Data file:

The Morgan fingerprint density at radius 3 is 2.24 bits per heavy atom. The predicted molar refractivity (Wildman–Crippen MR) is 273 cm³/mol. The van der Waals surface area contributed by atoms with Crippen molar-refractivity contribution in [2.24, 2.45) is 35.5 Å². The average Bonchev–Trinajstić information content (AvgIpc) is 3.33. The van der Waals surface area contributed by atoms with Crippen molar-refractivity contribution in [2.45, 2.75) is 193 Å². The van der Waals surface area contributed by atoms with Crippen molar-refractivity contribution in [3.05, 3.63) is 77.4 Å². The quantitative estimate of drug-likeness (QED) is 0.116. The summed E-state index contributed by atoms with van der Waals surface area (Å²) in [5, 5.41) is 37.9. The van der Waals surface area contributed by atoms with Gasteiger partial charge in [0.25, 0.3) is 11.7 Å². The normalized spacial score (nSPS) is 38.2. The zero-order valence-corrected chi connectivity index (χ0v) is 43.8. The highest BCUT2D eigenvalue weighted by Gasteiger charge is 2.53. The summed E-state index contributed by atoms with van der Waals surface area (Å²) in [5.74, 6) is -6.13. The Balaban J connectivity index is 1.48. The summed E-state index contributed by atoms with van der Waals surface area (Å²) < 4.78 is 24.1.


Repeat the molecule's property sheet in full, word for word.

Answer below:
The Morgan fingerprint density at radius 3 is 2.24 bits per heavy atom. The predicted molar refractivity (Wildman–Crippen MR) is 273 cm³/mol. The van der Waals surface area contributed by atoms with Crippen molar-refractivity contribution in [2.24, 2.45) is 35.5 Å². The average Bonchev–Trinajstić information content (AvgIpc) is 3.33. The van der Waals surface area contributed by atoms with Crippen molar-refractivity contribution in [2.45, 2.75) is 193 Å². The van der Waals surface area contributed by atoms with Crippen molar-refractivity contribution in [3.05, 3.63) is 77.4 Å². The quantitative estimate of drug-likeness (QED) is 0.116. The summed E-state index contributed by atoms with van der Waals surface area (Å²) in [5, 5.41) is 37.9. The van der Waals surface area contributed by atoms with Gasteiger partial charge in [0.25, 0.3) is 11.7 Å². The normalized spacial score (nSPS) is 38.2. The zero-order valence-corrected chi connectivity index (χ0v) is 43.8. The highest BCUT2D eigenvalue weighted by Gasteiger charge is 2.53. The summed E-state index contributed by atoms with van der Waals surface area (Å²) in [5.74, 6) is -6.13. The Balaban J connectivity index is 1.48. The summed E-state index contributed by atoms with van der Waals surface area (Å²) < 4.78 is 24.1.